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Treatment / Peripherally Inserted Central Catheter (PICC)

A peripherally inserted central catheter (PICC) is a long, thin, flexible tube (catheter) that is placed into one of the large veins of your arm, above the bend of your elbow. Some PICCs divide into 2 or 3 different lines allowing you to receive different treatments at the same time. PICC lines can stay in place within your vein for days or weeks depending on your individual venous access needs.

Am I a Candidate for a Peripherally Inserted Central Catheter?

When you come in to discuss a peripherally inserted central catheter (PICC), your doctor will look at your medical history and may perform diagnostic testing. The risks and benefits of vascular access should be matched to the medical needs and condition of each individual patient. For certain patients, PICC lines are the safest method to deliver infusion therapy.

A PICC can be used for many types of IV treatments or to obtain blood for laboratory testing. This is more comfortable compared to the many needle sticks that would have been needed for giving medications and drawing blood. The goal of the procedure is to spare your veins from these frequent needle sticks.

A PICC can also spare your veins and blood vessels from the irritating effects of IV medications and can be used at home.

What to Expect from the Procedure

The PICC insertion is either done in the radiology department or at your hospital bedside. Your doctor or nurse will use ultrasound to identify and locate the veins in your upper arm. To prevent infection, your arm will be scrubbed and covered with a sterile drape. A local anesthetic will numb the area where the PICC is to be placed. The catheter will be inserted into a vein just above the bend of your elbow and the tip will be guided into your superior vena cava (SVC), a large vein in your chest.

Once the PICC line is in place, it is secured to your arm with tape and covered wit a sterile dressing. A chest x-ray is taken afterwards to verify that the tip of the PICC is in the proper location.


PICC line placement is usually performed as an outpatient procedure and lasts less than an hour. Afterwards, you will rest in a recovery area for a short while before being sent home. Most patients are able to return to normal activities the next day.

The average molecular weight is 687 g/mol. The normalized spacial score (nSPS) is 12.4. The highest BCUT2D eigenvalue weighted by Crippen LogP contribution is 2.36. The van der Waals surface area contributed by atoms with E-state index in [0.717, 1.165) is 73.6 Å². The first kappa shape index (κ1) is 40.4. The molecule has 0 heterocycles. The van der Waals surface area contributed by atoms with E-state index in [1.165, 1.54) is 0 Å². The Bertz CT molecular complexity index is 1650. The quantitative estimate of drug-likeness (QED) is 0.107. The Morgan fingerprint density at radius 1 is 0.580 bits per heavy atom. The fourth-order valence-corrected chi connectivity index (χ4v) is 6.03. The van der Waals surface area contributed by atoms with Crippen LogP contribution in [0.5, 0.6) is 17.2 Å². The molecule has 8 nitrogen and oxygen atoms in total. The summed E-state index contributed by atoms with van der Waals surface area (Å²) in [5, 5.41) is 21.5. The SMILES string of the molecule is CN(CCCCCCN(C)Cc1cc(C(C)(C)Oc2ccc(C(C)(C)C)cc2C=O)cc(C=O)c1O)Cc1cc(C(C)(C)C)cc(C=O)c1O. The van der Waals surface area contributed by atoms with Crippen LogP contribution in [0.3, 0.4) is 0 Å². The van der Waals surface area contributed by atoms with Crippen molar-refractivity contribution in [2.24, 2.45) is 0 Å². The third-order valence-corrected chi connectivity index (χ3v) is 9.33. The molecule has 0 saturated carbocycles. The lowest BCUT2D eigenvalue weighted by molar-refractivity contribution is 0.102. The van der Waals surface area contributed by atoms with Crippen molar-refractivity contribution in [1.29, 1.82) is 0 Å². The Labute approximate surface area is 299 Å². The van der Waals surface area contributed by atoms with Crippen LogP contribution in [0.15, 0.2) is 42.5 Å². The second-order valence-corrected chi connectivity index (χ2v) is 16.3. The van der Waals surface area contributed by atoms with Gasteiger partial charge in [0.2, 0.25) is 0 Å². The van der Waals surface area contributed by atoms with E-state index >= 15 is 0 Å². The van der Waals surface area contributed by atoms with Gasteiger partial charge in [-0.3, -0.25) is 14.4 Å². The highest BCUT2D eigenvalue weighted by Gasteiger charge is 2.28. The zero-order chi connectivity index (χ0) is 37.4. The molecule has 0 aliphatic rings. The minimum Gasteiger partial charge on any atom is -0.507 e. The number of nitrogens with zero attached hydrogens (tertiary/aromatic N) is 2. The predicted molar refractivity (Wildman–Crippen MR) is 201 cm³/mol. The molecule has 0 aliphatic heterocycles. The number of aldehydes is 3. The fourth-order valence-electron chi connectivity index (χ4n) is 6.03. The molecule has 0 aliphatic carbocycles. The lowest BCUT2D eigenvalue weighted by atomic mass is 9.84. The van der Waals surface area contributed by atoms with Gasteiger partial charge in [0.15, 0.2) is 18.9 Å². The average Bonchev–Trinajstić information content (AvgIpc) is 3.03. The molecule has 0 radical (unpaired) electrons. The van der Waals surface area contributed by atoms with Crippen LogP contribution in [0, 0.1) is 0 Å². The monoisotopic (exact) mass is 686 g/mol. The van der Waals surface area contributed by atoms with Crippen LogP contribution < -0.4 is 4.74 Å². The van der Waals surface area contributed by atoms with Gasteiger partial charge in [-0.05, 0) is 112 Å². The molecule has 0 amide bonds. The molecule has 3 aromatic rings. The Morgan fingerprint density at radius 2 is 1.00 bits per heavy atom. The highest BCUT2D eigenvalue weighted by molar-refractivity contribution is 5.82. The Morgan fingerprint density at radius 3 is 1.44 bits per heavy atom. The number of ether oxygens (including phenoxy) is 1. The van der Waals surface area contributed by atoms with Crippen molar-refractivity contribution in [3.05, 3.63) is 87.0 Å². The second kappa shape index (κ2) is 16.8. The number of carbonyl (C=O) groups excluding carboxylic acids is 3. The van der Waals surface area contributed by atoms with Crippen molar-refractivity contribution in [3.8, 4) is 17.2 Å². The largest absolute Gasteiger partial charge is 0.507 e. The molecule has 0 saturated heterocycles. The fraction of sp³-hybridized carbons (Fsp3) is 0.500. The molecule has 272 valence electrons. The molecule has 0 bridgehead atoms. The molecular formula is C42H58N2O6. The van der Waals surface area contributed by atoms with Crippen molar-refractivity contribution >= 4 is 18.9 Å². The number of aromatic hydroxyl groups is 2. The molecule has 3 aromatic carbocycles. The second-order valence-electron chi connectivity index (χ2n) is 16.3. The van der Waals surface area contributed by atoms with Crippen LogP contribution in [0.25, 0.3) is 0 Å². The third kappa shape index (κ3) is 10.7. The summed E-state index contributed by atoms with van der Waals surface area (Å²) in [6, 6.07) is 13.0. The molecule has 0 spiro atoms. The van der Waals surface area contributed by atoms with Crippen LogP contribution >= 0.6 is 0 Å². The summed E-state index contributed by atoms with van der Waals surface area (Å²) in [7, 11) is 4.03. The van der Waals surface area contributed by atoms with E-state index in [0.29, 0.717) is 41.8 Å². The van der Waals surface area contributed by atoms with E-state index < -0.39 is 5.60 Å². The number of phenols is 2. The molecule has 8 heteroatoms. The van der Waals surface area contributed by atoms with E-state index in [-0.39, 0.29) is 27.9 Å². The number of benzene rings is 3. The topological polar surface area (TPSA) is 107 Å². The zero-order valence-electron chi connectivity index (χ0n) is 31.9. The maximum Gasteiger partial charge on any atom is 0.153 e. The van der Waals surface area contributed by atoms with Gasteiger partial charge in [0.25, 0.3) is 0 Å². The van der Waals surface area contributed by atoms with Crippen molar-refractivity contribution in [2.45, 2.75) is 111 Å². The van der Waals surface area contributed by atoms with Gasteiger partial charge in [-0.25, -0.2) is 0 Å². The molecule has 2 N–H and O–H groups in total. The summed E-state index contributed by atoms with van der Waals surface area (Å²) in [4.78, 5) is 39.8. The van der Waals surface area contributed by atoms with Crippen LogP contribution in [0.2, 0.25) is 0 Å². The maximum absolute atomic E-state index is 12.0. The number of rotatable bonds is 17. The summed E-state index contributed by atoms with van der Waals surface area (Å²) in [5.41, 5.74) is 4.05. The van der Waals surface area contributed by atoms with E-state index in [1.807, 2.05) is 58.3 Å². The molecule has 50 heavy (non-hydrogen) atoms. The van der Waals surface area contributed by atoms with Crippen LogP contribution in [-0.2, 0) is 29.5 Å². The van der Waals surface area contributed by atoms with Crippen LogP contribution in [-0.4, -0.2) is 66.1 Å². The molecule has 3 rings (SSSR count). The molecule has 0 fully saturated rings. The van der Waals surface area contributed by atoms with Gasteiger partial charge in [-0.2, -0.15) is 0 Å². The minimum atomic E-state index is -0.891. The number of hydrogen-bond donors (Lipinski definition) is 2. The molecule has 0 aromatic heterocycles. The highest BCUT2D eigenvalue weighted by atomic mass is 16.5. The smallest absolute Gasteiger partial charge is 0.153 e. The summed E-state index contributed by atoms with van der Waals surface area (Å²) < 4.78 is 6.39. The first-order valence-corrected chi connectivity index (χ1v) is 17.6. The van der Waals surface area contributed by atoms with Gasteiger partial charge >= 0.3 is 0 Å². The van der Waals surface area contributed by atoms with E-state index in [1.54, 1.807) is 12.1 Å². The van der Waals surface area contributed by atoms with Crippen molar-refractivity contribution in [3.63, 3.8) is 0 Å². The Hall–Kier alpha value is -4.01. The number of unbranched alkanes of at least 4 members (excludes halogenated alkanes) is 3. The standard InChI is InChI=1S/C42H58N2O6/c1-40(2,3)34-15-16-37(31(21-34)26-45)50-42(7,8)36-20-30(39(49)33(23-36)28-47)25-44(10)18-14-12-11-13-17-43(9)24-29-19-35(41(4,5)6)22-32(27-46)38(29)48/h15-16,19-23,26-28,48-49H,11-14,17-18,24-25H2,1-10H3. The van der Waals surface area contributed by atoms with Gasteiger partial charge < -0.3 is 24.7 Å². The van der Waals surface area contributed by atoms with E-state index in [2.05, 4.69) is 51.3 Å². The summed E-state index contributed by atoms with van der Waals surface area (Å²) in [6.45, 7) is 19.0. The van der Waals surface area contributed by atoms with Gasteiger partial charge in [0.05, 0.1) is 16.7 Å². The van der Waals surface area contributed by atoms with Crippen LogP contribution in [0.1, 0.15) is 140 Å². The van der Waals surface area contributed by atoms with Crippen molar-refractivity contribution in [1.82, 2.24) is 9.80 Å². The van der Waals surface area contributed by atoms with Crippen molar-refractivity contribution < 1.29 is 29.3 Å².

As with any procedure there are risks associated with placing a PICC line:

  • Bleeding or inflection at the insertion site
  • Rarely, an accidental puncture of an artery, nerve or tendon can occur
  • Clot may form around the catheter in the vein (thrombosis) causing pain and swelling
  • Inflammation in your vein (phlebitis) can develop
  • Blockage requiring medication to clear
  • Movement/migration of the catheter

Again, there are many options for patients requiring long term vascular access. Your physician will help you decide which is right for you. Call IVC today at 503-612-0498 for more information.

* This information about Peripherally Inserted Central Catheters was reviewed by Dr. Jason R. Bauer. If you have any questions, please don’t hesitate to contact us using the form below.

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We are announcing that Interventional and Vascular Consultants will be closing as of March 10, 2023.

We would like to thank you for the trust you have given us over the years, participating in your healthcare needs has been a privilege.

To assist in a smooth transition to a new provider, you may access your records from your MyHealth account or request a copy of medical records by clicking the link below and completing the Release of Information form.

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Please know that we have greatly valued our relationship with you and wish you the best.


Jason Bauer, MD RVT
Michael Pfister, MD RVT

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